Nerve cells carry sensations from every part of the body to the brain, which interprets the sensations as pain, warmth, pressure or other types of feelings. Numbness or tingling in the hands or feet can be caused by many factors, including inadequate blood supply, injury or pressure to a nerve. Vitamin and mineral deficiencies, which can result from not getting enough to eat, can also trigger numbness in the feet.
General Caloric Needs
Calories are the fuel your body runs on, but it can be tough to pinpoint the minimum amount of calories you need to for healthy circulation. The number of calories you need varies depending upon your sex, age and activity level, but, in general, sedentary women and the elderly should get about 1,600 calories per day, while older children, teens, active women and sedentary men should try to eat at least 2,200 calories per day. Very active women, pregnant women, teen boys and active men can eat up to 2,800 calories per day, but the focus should be on eating healthy balanced meals and not junk foods.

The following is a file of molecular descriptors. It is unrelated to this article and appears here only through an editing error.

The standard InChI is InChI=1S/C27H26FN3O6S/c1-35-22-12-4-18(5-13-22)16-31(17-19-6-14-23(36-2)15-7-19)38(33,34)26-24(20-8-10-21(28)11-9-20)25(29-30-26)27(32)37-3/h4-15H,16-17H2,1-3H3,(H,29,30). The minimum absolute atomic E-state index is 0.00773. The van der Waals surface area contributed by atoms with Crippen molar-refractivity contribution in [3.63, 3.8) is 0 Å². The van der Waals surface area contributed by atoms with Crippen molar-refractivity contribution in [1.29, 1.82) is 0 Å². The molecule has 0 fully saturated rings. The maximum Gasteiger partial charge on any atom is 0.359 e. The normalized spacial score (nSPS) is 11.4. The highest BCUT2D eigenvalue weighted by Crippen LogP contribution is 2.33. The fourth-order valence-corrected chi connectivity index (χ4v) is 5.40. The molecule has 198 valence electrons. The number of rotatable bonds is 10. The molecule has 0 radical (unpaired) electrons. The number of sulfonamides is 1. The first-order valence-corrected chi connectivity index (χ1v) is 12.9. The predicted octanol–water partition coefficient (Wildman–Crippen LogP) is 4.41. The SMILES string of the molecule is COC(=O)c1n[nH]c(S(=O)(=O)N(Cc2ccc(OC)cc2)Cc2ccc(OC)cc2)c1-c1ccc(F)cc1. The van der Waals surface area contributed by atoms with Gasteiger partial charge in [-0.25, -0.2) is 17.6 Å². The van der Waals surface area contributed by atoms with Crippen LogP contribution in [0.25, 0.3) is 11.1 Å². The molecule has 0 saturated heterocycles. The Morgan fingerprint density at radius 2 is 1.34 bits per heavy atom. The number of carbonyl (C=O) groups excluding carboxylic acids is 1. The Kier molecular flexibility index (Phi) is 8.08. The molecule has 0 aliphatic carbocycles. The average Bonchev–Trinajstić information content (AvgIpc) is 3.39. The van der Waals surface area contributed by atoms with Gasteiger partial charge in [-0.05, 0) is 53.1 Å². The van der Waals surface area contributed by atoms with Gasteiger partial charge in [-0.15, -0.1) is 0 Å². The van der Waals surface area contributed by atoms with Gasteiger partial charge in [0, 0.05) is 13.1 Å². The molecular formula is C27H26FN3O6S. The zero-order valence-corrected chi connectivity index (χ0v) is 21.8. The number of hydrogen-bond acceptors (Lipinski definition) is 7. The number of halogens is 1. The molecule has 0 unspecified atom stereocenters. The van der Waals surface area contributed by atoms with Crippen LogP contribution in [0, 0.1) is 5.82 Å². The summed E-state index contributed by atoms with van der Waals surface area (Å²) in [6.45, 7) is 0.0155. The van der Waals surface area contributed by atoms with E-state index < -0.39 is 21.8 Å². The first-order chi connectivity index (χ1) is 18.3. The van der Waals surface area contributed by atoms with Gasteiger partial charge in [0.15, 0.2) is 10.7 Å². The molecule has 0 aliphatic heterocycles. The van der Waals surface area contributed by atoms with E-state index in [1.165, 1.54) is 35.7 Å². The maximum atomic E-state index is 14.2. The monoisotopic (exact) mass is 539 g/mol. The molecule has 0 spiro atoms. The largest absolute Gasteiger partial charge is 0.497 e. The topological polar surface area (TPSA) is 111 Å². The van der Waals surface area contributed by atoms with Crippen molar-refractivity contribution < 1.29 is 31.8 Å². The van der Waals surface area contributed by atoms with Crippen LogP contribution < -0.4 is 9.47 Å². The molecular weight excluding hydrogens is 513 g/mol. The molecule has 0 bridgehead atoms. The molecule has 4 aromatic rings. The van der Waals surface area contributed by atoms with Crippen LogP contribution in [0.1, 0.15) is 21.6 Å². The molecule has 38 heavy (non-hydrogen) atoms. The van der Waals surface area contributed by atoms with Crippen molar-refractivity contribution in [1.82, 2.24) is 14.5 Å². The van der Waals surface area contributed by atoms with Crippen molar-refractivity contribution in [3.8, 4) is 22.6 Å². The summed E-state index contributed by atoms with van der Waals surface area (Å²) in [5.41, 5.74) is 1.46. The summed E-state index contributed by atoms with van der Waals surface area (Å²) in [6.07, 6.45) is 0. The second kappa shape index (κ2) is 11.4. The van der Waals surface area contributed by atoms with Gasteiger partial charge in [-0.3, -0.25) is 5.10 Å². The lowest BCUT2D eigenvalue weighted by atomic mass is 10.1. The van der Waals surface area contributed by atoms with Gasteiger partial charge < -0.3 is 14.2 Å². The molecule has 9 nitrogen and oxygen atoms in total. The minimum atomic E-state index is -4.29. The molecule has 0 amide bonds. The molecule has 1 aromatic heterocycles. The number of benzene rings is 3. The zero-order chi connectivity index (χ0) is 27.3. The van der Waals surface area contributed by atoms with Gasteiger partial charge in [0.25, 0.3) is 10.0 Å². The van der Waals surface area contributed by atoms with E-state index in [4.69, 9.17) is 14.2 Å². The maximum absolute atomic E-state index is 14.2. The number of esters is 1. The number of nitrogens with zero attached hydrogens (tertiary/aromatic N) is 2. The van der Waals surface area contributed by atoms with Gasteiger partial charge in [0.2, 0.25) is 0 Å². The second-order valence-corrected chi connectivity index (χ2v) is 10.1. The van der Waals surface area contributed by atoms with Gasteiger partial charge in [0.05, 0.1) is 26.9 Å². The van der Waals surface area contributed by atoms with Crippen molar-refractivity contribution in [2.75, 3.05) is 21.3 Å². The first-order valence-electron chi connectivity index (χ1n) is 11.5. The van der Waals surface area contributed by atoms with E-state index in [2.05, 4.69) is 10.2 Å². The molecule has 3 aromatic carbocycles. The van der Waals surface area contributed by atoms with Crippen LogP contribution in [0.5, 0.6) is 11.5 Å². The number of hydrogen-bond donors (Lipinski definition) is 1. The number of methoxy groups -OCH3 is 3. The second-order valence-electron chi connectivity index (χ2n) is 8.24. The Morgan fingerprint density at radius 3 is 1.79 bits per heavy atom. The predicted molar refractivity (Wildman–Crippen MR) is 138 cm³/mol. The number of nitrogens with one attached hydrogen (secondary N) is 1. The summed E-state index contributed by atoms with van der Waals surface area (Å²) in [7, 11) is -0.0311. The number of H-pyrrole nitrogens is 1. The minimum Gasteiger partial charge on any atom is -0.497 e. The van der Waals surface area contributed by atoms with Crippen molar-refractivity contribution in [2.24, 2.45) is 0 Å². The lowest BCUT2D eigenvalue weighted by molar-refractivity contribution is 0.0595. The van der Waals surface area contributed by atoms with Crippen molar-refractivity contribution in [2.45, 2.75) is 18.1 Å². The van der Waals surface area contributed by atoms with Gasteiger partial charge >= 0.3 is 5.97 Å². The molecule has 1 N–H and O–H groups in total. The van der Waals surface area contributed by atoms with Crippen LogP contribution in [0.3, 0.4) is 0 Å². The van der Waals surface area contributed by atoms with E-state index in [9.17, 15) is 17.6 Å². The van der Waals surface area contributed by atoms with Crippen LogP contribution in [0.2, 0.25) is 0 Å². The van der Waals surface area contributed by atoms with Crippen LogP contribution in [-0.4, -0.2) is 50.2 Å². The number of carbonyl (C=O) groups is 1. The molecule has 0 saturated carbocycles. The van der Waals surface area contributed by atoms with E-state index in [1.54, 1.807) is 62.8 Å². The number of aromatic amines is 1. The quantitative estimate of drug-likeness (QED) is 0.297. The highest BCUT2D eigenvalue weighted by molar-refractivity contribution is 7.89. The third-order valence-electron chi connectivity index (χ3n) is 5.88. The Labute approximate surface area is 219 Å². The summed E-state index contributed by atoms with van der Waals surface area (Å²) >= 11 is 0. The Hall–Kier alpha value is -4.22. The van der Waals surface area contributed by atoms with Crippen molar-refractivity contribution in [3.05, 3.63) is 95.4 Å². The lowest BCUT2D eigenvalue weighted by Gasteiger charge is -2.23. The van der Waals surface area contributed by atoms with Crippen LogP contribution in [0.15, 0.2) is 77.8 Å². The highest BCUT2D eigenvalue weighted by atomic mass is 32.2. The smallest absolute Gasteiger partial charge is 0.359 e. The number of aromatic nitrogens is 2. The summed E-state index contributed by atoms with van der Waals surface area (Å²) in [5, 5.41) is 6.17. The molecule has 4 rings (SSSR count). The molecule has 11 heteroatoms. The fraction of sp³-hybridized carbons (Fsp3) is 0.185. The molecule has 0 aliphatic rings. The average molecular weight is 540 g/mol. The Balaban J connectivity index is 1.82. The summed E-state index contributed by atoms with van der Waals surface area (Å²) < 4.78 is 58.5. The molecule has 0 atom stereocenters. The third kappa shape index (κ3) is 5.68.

Sometimes, it’s not eating too few total calories that leads to numbness in the extremities, as much as it is eating too few of the right calories. Vitamin B-12 deficiency can result from a poor diet during infancy, a vegetarian diet, or not getting adequate nutrition during pregnancy, according MedlinePlus, a division of the National Institutes of Health. The result is the development of vitamin b12 deficiency anemia, in which the body does not produce enough red blood cells to carry vital oxygen the extremities.
An eating disorder, like anorexia bulimia, commonly results in the patient getting too few calories to sustain health. It also increases the risk of dehydration and mineral imbalance. Abnormal levels of potassium, calcium, sodium, magnesium and phosphorus, stemming from an eating disorder, can lead to an electrolyte imbalance in the body. Not only can the imbalance contribute to numbness, it can also lead to serious health disorders, some of which can be fatal. If you suffer from eating disorder, foot numbness is a red flag telling you that your body is not getting the nutrition it needs.
If you’re severely restricting your caloric intake, that could be the cause of numbness and tingling in your feet or hands. Call your doctor, however, if you increase your caloric intake and you still experience numbness, or if numbness in the feet doesn’t go away within a few hours. Other medical conditions, including diabetes, stroke, a reaction to medication, ingestion of toxins or even an insect bite could be causing the problem.
- Encyclopedia of Children’s Health: Numbness and Tingling
- University of Maryland Medical Center: Anorexia Nervosa
- MedlinePlus: Anemia – B12 Deficiency
- The Complete Idiots Guide to Total Nutrition (Third Edition): Joy Bauer, M.S., R.D., C.D.N.